Notes from BenMonthly musings from the Choirmaster

 

Oh How Amiable

Ralph Vaughan Williams Ralph Vaughan Williams

It has become our tradition to open the choir season in the fall with Ralph Vaughan Williams’ anthem “O how amiable,” which is based on Psalm 84, Psalm 90, and the first verse of the hymn “O God, our help in ages past,” which is itself a paraphrase by Isaac Watts of the first verses of Psalm 90. Vaughan Williams’ setting begins with the old translation of the psalm, which some of us remember from the 1928 Prayer Book – Coverdale’s translation from 1535:

O how amiable are thy dwellings, thou Lord of hosts!

My soul hath a desire and longing to enter into the courts of the Lord; my heart and my flesh rejoice in the living God.

Yea, the sparrow hath found her an house, and the swallow a nest where she may lay her young; even thy altars, O Lord of hosts, my King and my God.

Blessed are they that dwell in thy house; they will be alway praising thee.

After the rather gentle and lyrical beginning of this anthem, Vaughan Williams switches to the end of Psalm 90 and the music becomes more triumphant and almost march-like:

The glorious Majesty of the Lord our God be upon us; Prosper thou the work of our hands upon us. O prosper thou our handywork.

Then we get Isaac Watts, to the familiar hymn-tune:

O God, our help in ages past Our hope for years to come, Our shelter from the stormy blast, And our eternal home.

Vaughan Williams wrote the piece to be used at a pageant play for a parish church in 1934. It was published with the notation “for the dedication of a church and other festivals.”

Much as I love the Coverdale version of Psalm 84, I enjoy equally the immediacy of the Hebrew scholar Robert Alter’s version from 2007:

How lovely your dwellings, O Lord of armies! My being longed, even languished, for the courts of the Lord. My heart and my flesh sing gladness to the living God.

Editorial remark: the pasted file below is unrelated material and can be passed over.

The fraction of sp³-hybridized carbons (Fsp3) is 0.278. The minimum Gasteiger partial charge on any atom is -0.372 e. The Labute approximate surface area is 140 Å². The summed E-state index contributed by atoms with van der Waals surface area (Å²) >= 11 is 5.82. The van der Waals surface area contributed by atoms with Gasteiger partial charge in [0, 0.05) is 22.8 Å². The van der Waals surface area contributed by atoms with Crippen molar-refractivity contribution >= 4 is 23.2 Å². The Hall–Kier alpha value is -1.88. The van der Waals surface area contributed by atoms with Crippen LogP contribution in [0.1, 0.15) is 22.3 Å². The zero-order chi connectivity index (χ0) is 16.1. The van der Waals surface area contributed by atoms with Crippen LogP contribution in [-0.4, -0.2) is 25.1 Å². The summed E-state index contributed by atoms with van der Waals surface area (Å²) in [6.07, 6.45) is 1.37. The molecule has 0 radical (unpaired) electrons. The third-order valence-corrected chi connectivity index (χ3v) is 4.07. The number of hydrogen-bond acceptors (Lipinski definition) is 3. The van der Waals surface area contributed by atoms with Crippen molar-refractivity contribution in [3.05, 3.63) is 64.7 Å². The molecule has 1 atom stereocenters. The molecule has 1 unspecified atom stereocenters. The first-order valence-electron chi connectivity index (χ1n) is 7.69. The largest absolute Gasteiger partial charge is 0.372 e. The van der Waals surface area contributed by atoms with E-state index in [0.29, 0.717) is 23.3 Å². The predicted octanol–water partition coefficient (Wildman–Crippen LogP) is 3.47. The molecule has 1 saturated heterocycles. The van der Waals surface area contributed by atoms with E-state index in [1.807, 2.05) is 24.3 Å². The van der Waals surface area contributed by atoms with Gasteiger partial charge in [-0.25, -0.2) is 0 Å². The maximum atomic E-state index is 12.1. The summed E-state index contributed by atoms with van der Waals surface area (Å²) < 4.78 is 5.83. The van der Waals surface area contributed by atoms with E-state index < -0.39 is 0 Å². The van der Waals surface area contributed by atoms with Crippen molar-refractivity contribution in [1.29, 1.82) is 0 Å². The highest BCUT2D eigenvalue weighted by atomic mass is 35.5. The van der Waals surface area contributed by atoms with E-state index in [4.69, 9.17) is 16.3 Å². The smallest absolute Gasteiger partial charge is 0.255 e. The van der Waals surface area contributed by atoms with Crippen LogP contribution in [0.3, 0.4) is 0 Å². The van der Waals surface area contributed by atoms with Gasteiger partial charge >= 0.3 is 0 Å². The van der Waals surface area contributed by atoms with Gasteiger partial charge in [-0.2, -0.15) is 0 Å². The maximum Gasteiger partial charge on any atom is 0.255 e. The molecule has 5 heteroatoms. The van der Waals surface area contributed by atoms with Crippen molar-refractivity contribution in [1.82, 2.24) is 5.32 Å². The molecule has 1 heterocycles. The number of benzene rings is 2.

Another translation is found in the Englishlanguage version of the Brahms Requiem, in the movement “How lovely is thy dwelling place,” last sung here at Grace by the choir of St. Luke’s, Evanston a few years ago. But we can also sing it congregationally, to the beloved melody known as “Brother James’s Air,” in our hymnal at 517. This version of the words is based on the rhymed, metrical version in the Scottish Psalter of 1650, and is sometimes chosen for funerals. Perhaps my favorite verse in this hymn is:

They who go through the desert vale Will find it filled with springs, And they shall climb from height to height Till Zion’s temple rings With praise to thee, in glory throned, Lord God, great King of Kings.

Event Calendar

Live Stream - Solemn Mass
Sun Jun 25 @10:15AM - 11:30AM
Vestry Meeting
Sun Jun 25 @11:45AM -
Parish Breakfast
Tue Jun 27 @ 7:00AM - 08:00AM
Mass - St Peter and St Paul
Thu Jun 29 @ 9:00AM - 09:30PM
Bible Study
Thu Jun 29 @ 9:30AM - 11:00AM
Brat Fry @ Miesfeld's
Sat Jul 01 @12:00AM

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